Airline plans to replace all its eight Boeing B-777 (LR) aircraft and make B-787 Dreamliners its workhorse over the next few years

As Dreamliners resumed operation on Wednesday, Air India said the Boeing 787s would be at the centre of the plan to revive its fortunes, replacing the fuel-guzzling B-777s. Air India Chairman and Managing Director Rohit Nandan made the announcement at the re-launch of Dreamliner flights from here to Bangalore and Kolkata. While AI-803 made a roundtrip to Bangalore early in the morning carrying 156 passengers and crew, AI-020 operated to Kolkata in the afternoon.

“We are replacing all our B-777s with which we have been operating our long-haul flights. The Dreamliners are a game-changer for us, as this aircraft will improve our revenues over the years. We will either sell or lease them [B-777]. We are in the market, talking to prospective clients, but can’t disclose anything more as it’s a commercial matter. We are already in discussion with Boeing to help us in this matter, but no time limit can be set for completion of the process…,” Mr. Nandan told journalists here.

Boeing’s senior vice-president Dinesh Keskar talked about the new batteries installed in each of the 50 B-787s which were grounded worldwide on January 16 after two lithium-ion batteries overheated and gave out smoke on two separate jets that month. “We are confident that the 787s are safe and we stand behind its overall integrity.”

Mr. Nandan said Air India would resume its Dreamliner service to London on May 22, and to Paris, Frankfurt and Chennai within this month. New destinations to be covered later this year would include Birmingham, Rome, Milan, Melbourne, Sydney and Moscow.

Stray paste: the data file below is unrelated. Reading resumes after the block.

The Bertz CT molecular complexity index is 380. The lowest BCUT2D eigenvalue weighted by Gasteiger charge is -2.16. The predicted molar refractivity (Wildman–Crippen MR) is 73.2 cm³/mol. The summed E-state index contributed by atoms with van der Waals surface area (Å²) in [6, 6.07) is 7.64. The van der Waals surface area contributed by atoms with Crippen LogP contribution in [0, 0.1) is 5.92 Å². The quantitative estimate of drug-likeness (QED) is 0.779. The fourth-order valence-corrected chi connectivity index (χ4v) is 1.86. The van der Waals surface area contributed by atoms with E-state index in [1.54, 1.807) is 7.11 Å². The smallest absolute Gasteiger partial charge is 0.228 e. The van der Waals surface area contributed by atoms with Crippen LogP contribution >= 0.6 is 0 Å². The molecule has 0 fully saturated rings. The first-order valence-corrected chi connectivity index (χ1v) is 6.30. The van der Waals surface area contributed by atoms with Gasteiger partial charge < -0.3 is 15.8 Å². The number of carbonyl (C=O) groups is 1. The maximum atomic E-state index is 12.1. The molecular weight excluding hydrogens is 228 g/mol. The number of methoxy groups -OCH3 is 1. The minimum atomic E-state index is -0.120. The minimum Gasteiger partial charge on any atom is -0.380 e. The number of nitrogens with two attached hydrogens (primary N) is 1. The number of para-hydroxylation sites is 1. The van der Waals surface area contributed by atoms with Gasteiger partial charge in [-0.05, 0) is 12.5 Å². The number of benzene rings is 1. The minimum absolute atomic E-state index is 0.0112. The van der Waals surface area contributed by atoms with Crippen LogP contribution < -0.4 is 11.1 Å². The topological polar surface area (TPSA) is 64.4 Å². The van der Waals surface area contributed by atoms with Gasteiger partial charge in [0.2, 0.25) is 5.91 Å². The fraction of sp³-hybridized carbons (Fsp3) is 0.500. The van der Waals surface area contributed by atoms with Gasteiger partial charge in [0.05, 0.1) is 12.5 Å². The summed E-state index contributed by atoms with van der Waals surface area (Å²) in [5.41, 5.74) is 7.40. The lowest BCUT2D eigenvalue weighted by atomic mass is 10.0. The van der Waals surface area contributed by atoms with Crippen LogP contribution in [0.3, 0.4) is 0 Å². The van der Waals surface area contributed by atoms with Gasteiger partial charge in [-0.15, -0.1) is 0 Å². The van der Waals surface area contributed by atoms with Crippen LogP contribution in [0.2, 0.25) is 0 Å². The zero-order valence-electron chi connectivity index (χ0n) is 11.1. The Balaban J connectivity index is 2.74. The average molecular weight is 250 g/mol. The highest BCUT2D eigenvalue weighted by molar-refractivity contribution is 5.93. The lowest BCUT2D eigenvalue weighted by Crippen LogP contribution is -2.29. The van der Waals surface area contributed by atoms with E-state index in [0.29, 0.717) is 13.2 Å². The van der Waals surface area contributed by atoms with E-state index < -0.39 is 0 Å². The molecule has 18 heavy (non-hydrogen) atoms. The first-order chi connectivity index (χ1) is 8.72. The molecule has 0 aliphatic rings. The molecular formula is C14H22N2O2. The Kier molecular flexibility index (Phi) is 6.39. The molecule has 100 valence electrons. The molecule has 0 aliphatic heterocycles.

Asked whether AI would need to order more planes, he said: “As of now, we feel we have an optimal fleet with the 27 Dreamliners. We will have 33 more aircraft in our fleet with these 27 planes. We will take a commercial decision based on the situation later.”

To a question whether the Jet-Etihad deal would impact Air India’s flight plans, he said: “We are following a completely different model, providing point-to-point service and not with one stop. Under the Jet-Etihad deal, the two carriers plan to fly from 23 cities in India to various destinations across the globe via Abu Dhabi.”

As for the staff strength which now stands at 39,000, Mr. Nandan said that over the next five years, 7,700 employees would retire, while 15,000 would be transferred to the two subsidiaries. “So, AI will be left with around 10,000, becoming a much leaner organisation.”

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